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Herman J. Woltring
06-20-1991, 11:03 AM
Dear Biomch-L readers,

During the past few days, I have enjoyed attending the First International
Networking Conference (iNET) in Copenhagen. Thanks to the marvels of Internet
technology, I could `TELNET' into my Dutch account and maintain `business
as usual'.

While most papers were of a technical nature and quite outside the scope of
our list, meeting with so many networking gurus was a useful experience.
Furthermore, there were some very interesting papers of an application-
oriented or meta-networking nature, and I shall discuss one of each.

(1) Florencio I. Utreras from the University of Santiago in Chile (whose
analytical work on GCV-smoothing splines has been essential for my own
programming attempts in this area some 7 years ago) had a presentation about
making the MEDLARS database at the US National Library of Medicine accessible
via batch-mode command sequences over BITNET, somewhat similar (I think) to
the LDBASE procedures of database searches for LISTSERVers. In this way,
international telecommunication costs are substantially smaller than when
using interactive, on-line database searches via telephone dial-up. While
MEDLARS consulting as such is not free of charge (on a non-profit, cost-
recovery basis only), it would appear that there will be possibilities for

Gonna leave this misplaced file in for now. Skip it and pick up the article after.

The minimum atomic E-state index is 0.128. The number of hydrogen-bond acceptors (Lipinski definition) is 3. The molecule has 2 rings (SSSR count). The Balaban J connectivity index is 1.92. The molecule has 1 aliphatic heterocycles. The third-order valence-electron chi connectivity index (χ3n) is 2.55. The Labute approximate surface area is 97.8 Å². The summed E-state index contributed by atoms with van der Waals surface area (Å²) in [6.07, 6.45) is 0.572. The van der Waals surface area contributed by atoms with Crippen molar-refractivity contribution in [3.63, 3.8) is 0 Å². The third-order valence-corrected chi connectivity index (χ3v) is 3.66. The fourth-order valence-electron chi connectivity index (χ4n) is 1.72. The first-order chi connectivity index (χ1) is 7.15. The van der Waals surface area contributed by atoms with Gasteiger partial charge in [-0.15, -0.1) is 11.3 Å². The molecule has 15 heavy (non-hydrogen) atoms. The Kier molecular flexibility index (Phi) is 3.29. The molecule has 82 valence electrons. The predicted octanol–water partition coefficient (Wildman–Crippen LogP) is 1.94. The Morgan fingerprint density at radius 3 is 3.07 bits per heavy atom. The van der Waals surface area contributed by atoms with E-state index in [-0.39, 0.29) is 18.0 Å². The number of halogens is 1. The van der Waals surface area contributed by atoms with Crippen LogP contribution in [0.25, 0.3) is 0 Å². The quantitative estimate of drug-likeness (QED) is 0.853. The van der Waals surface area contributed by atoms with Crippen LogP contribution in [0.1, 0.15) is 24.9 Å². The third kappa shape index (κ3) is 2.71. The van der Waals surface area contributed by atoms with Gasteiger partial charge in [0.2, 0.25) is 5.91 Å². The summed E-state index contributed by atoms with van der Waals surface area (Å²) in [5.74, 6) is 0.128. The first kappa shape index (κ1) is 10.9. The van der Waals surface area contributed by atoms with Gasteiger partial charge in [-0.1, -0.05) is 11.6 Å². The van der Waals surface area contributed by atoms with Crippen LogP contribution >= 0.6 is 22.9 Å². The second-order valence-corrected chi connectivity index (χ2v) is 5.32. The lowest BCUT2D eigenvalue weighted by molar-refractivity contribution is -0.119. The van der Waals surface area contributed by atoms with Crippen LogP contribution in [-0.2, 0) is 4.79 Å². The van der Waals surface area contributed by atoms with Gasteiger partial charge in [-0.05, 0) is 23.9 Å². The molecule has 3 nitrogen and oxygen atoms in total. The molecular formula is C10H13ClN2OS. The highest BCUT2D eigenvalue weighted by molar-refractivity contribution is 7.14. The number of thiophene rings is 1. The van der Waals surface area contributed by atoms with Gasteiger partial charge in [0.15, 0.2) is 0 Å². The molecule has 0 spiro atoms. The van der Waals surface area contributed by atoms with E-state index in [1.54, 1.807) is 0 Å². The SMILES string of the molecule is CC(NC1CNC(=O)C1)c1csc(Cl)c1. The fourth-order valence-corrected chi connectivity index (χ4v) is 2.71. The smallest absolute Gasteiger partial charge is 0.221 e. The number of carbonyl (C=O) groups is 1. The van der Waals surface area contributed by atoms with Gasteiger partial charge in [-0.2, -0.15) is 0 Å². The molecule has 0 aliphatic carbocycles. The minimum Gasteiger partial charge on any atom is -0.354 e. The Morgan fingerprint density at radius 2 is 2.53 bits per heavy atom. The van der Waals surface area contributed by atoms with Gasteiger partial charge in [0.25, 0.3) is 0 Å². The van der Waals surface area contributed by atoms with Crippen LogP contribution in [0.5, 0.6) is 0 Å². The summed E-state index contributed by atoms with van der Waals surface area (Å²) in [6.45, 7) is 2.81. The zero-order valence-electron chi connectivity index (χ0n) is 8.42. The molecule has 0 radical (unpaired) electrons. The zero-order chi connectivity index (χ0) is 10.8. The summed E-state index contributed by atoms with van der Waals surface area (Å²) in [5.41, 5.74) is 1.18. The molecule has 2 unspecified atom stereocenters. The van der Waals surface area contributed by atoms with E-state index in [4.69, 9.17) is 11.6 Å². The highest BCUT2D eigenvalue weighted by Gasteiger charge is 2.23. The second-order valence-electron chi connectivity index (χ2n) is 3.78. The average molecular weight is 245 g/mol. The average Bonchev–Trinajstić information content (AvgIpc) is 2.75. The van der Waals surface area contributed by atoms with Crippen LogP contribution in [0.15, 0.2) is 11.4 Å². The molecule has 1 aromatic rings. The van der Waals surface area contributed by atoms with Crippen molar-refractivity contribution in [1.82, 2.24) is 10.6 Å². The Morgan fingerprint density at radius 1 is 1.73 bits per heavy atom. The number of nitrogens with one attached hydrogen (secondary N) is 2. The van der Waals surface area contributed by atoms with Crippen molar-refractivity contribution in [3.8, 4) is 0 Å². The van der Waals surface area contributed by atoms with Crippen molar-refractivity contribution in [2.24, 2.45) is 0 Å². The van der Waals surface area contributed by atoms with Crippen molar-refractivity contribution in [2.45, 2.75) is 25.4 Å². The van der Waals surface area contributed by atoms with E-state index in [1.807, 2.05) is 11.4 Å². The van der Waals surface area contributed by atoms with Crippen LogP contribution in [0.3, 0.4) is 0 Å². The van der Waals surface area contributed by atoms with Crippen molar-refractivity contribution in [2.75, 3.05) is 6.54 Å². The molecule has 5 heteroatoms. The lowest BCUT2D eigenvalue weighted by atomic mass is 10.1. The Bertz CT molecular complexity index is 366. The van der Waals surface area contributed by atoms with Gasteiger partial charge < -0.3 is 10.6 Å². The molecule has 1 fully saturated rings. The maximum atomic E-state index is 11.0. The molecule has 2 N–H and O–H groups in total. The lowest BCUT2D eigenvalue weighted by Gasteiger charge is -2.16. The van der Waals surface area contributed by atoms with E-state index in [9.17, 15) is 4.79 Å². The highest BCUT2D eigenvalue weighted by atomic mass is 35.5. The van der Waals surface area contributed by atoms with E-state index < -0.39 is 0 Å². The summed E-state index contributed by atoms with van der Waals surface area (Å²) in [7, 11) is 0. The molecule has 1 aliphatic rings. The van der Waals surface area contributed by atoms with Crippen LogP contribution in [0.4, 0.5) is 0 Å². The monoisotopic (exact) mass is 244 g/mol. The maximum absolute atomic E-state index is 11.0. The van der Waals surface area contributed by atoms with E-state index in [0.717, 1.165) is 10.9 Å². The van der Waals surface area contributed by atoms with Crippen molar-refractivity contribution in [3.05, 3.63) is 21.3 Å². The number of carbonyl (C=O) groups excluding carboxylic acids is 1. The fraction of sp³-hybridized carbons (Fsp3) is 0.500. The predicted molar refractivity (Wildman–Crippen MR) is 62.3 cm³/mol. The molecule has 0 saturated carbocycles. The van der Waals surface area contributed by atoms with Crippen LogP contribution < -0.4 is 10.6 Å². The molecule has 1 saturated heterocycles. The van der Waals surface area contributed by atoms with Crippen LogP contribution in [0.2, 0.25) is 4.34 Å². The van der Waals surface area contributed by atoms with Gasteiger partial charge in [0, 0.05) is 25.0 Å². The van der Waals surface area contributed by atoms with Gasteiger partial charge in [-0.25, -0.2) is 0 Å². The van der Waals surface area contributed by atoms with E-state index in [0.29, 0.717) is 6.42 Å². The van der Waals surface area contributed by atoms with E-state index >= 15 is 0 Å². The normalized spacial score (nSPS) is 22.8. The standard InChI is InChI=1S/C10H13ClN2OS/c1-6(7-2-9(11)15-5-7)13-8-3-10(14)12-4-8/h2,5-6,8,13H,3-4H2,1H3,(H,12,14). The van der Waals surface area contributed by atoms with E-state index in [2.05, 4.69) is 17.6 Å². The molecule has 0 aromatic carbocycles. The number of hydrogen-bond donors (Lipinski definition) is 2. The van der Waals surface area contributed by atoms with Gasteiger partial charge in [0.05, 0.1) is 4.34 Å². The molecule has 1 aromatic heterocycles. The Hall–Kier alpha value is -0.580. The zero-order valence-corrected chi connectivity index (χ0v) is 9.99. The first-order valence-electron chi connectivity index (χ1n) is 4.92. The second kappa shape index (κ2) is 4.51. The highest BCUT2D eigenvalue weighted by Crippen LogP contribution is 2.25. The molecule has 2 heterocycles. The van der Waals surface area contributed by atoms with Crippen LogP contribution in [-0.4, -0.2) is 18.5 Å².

free try-outs during July 1991, and I'll come back on this once I have
further details.

(2) David Stodolsky, a psychologist from Roskilde University in Denmark, had
a provocative presentation on networking maturity issues. He discussed the
dictatorial nature of LISTSERVer moderators (including those who, by their
*own* choice, do not excercise any prior, editorial control), and he compared
electronic journals with electronic books, particularly contrasting Bulletin
Boards versus Archives. He depicted Bulletin Boards as providing posters with
the opportunity to establish their name and reputation, and to indulge in
fervent debate; by contrast, Archives are used for retrieving Accumulated
Wisdom. He then went on to advocate postings under pseudonymes in order to
counter the adverse effects of, e.g., ego-tripping posters, and finished with
some New Models for Scientific Societies.

< For an archive-based list like Biomch-L, the above dichotomy is difficult
to maintain, as (most) posters know that their postings are, in principle,
preserved. Accumulation of Wisdom may typically occur via scholarly (I
should hope) debate. Furthermore, there are technical moderation aspects
like `holding' the list if an infinite loop occurs. However, even material
control can be excercised in quite subtle ways, not just before but also
after the fact. From this point of view, Tom Cahalan's posting yesterday is
quite interesting. Should we, at this state of the debate and before the
Montreal Conference, already try to separate the wheat from the chaff?
Practically, I think that the time of the year, close to summer holiday,
makes Tom's proposal somewhat difficult to carry out, and I would propose
at least to wait until the summer period is over. >

At the end of the iNET conference this morning, the establishment of an Inter-
net Society was announced, with annual meetings that will possibly become the
continuation of the iNET conference. Further details are available from
isoc@nri.reston.va.us.

Herman J. Woltring, (back in) Eindhoven/NL.